Letting the cat out of the bag

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Letting the cat out of the bag or out of the box is a colloquialism meaning to reveal facts previously hidden. The facts were usually hidden from a specific target audience or theatrical audience. Examples include:

  • revealing a conspiracy (friendly or not) to its target
  • in a movie or play, the revelation of a plot twist
  • letting an outsider into an inner circle of knowledge (e.g., explaining an in-joke)

Etymology[edit]

The derivation of the phrase is not clear. One suggestion is that the phrase refers to the whip-like "cat o'nine tails", an instrument of punishment once used on Royal Navy vessels. The instrument was purportedly stored in a red sack, and a sailor who revealed the transgressions of another would be "letting the cat out of the bag".[1] Another suggested derivation is from the "pig in a poke" scam, where a customer buying a suckling pig in a sack would actually be sold a (less valuable) cat, and would not realise the deception until the bag was opened.[1] Johannes Agricola made reference to the expression "let the cat out of the bag" in a letter to Martin Luther on 4 May 1530 as referenced in Lyndal Roper's 2016 biography about Martín Luther.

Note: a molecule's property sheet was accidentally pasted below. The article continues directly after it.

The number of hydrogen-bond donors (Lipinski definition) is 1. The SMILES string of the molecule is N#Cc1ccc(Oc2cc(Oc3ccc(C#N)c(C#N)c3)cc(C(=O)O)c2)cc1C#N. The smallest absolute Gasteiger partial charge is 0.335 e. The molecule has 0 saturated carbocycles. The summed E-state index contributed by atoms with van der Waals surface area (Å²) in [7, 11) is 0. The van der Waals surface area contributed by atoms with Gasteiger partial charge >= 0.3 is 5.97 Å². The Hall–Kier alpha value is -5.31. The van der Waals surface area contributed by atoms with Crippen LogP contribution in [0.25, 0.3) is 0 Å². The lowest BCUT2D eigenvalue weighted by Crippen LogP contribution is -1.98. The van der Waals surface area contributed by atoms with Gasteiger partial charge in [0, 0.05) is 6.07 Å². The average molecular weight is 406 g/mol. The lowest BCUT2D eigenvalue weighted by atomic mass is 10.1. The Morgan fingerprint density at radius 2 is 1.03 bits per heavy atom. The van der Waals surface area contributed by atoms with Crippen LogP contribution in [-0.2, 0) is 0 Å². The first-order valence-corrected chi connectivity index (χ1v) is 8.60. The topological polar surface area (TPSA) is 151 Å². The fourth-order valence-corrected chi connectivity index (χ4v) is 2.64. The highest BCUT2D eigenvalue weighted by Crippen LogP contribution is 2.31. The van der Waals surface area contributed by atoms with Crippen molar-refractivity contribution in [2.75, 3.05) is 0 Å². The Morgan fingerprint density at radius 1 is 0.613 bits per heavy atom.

Both of these suggestions are rejected by Snopes.com, who find no evidence of it originating in naval slang, nor of whips being stored in sacks, and consider it "nigh on impossible to mistake a cat for a pig," though this ignores the history of the phrase "buy a cat for a hare".[1]

References[edit]

  1. ^ a b c Let the Cat out of the Bag, at Snopes.com; by Barbara Mikkelsen; published 16 July 2012; retrieved 31 May, 2013